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  (Source: Lockheed Martin)
After ten years and billions invested some in the Senate want alternatives to F-35

It's well known that the F-35 Joint Strike Fighter (JSF) has turned into the most costly weapons program in history for the armed forces. When complete, multiple branches of the armed forces will use the F-35 and it will be sold abroad to allies.

The problem for some in Washington is that the delays in delivering the aircraft are mounting, as are the costs to build and maintain the aircraft over its lifespan. The F-35 program has been going for ten years now and some in the Senate Armed Services Committee are now indicating it's time to start looking for a backup plan. Most will find little sense in considering an alternative to the F-35 when it is finally so close to completion.

Sen. John McCain (R-Ariz.) said, "It seems to me [prudent that] we at least begin considering alternatives."

The reason some in the Senate want to start looking for alternatives is the report published last week showing the costs to maintain the F-35 through 2065 spiraling to $1 trillion. Top acquisition official Ashton Carter has maintained that the $1 trillion figure will be reduced when he completes a "should-cost" review of the F-35 in the next few months. Carter is aiming at a 20% to 50% reduction in that $1 trillion figure.

Christine Fox, Director of the Pentagon cost assessment and program evaluation office, is skeptical of the cost reduction goals.

Fox said, "O&S [operation and sustainment] is hard. Whether we can get it all the way down to legacy [O&S cost levels] is something that I in my office doubt.” Fox points to the cost of fuel being hard to reduce over the life of the aircraft.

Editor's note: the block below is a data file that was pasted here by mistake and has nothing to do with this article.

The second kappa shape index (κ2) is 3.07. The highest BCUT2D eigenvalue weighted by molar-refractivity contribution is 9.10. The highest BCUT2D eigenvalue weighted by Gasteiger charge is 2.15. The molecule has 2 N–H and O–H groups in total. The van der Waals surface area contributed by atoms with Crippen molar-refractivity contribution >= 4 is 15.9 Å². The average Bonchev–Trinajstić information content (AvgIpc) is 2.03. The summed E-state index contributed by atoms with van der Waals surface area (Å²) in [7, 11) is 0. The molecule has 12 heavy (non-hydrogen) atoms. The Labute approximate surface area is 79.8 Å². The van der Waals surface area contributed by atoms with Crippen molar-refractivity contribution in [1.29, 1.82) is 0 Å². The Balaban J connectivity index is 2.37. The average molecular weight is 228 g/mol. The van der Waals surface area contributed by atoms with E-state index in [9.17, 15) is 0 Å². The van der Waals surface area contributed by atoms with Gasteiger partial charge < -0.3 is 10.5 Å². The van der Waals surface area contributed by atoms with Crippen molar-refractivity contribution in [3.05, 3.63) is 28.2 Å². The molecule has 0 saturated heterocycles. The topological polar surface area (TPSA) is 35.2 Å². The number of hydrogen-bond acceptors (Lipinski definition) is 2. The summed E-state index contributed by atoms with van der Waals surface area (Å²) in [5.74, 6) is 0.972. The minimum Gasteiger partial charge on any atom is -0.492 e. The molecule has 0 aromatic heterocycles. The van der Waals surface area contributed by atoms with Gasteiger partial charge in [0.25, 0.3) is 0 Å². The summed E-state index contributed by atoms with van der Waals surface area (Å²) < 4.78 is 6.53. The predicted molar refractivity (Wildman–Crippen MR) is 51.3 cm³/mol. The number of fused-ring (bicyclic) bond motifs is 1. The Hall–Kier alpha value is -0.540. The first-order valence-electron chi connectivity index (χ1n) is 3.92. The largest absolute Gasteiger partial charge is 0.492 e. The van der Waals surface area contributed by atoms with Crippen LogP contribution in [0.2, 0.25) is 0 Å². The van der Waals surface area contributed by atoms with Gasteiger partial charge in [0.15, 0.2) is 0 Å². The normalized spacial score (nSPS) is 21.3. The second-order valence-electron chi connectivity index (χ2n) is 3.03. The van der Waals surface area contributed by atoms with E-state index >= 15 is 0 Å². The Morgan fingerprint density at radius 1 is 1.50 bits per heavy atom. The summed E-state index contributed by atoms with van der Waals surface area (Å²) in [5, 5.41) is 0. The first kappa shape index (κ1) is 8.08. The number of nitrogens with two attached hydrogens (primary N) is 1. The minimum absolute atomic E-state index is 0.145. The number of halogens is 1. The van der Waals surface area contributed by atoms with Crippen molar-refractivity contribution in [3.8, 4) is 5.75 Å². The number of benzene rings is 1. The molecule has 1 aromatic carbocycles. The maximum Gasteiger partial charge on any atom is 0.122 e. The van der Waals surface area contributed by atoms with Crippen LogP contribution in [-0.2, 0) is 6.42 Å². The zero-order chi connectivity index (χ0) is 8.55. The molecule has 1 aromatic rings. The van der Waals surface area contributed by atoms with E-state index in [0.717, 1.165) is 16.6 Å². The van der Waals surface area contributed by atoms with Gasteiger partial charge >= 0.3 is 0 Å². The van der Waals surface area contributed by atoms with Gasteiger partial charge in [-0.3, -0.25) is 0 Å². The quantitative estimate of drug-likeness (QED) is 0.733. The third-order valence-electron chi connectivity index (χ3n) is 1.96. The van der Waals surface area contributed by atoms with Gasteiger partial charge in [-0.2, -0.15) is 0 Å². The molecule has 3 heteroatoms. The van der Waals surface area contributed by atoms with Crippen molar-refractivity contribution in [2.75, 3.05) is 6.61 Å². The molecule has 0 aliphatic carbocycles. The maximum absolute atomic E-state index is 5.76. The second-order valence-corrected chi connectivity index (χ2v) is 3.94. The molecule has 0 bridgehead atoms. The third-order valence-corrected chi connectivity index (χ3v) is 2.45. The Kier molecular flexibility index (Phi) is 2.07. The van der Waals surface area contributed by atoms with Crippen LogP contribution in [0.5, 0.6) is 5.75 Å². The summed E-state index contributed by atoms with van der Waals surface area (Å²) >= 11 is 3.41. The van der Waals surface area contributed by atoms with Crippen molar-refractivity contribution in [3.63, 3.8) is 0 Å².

Lockheed Martin's general manager for the F-35 program, Tom Burbage, says that the sustainment costs for the F-35 can’t be fairly compared to the costs of older aircraft. He says that the F-35 was developed on performance-based logistics plan that is different from legacy sustainment process. He also notes that the F-35 O&S estimates are susceptible to ground rules legacy aircraft are not bound to.

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RE: No surprise...
By FITCamaro on 5/23/2011 2:37:27 PM , Rating: 3
The US is the only known nation that has a nearly working directed energy weapons system near completion. Why would we be planning to defend against ourselves.

And the F-16 was built in a time when we didn't have skyrocketing entitlement costs. I wish we had more jets to compete with the F-35. But do you really think the Pentagon would be able to develop multiple jets. Thanks to liberals, we're forced to put all our eggs in one basket for cost reasons. And like any other complex system, things never go according to plan.